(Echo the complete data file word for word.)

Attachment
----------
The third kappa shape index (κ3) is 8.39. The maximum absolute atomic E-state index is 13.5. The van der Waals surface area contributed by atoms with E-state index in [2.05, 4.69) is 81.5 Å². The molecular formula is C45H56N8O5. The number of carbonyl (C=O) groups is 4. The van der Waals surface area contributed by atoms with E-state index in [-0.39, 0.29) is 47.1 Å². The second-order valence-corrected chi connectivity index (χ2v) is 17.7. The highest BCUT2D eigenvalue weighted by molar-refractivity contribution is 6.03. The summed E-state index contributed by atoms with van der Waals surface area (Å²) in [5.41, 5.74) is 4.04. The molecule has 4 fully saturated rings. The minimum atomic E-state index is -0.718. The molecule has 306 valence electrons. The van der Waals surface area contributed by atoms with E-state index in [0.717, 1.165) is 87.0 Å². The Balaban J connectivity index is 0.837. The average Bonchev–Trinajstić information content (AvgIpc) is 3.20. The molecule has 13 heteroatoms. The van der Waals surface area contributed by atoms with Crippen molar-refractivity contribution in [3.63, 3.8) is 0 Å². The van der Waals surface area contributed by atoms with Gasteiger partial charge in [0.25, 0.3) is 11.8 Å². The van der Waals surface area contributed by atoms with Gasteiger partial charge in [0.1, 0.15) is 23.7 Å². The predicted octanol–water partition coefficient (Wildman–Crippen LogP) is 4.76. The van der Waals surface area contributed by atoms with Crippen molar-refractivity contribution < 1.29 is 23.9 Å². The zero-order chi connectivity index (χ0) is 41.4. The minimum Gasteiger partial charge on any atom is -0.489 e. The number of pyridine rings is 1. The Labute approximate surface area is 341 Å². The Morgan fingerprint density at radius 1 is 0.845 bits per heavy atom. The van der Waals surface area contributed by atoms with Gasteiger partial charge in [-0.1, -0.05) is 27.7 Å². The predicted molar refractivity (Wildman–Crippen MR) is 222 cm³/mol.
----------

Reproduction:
The third kappa shape index (κ3) is 8.39. The maximum absolute atomic E-state index is 13.5. The van der Waals surface area contributed by atoms with E-state index in [2.05, 4.69) is 81.5 Å². The molecular formula is C45H56N8O5. The number of carbonyl (C=O) groups is 4. The van der Waals surface area contributed by atoms with E-state index in [-0.39, 0.29) is 47.1 Å². The second-order valence-corrected chi connectivity index (χ2v) is 17.7. The highest BCUT2D eigenvalue weighted by molar-refractivity contribution is 6.03. The summed E-state index contributed by atoms with van der Waals surface area (Å²) in [5.41, 5.74) is 4.04. The molecule has 4 fully saturated rings. The minimum atomic E-state index is -0.718. The molecule has 306 valence electrons. The van der Waals surface area contributed by atoms with E-state index in [0.717, 1.165) is 87.0 Å². The Balaban J connectivity index is 0.837. The average Bonchev–Trinajstić information content (AvgIpc) is 3.20. The molecule has 13 heteroatoms. The van der Waals surface area contributed by atoms with Crippen molar-refractivity contribution in [3.63, 3.8) is 0 Å². The van der Waals surface area contributed by atoms with Gasteiger partial charge in [0.25, 0.3) is 11.8 Å². The van der Waals surface area contributed by atoms with Gasteiger partial charge in [0.1, 0.15) is 23.7 Å². The predicted octanol–water partition coefficient (Wildman–Crippen LogP) is 4.76. The van der Waals surface area contributed by atoms with Crippen molar-refractivity contribution < 1.29 is 23.9 Å². The zero-order chi connectivity index (χ0) is 41.4. The minimum Gasteiger partial charge on any atom is -0.489 e. The number of pyridine rings is 1. The Labute approximate surface area is 341 Å². The Morgan fingerprint density at radius 1 is 0.845 bits per heavy atom. The van der Waals surface area contributed by atoms with Gasteiger partial charge in [-0.1, -0.05) is 27.7 Å². The predicted molar refractivity (Wildman–Crippen MR) is 222 cm³/mol.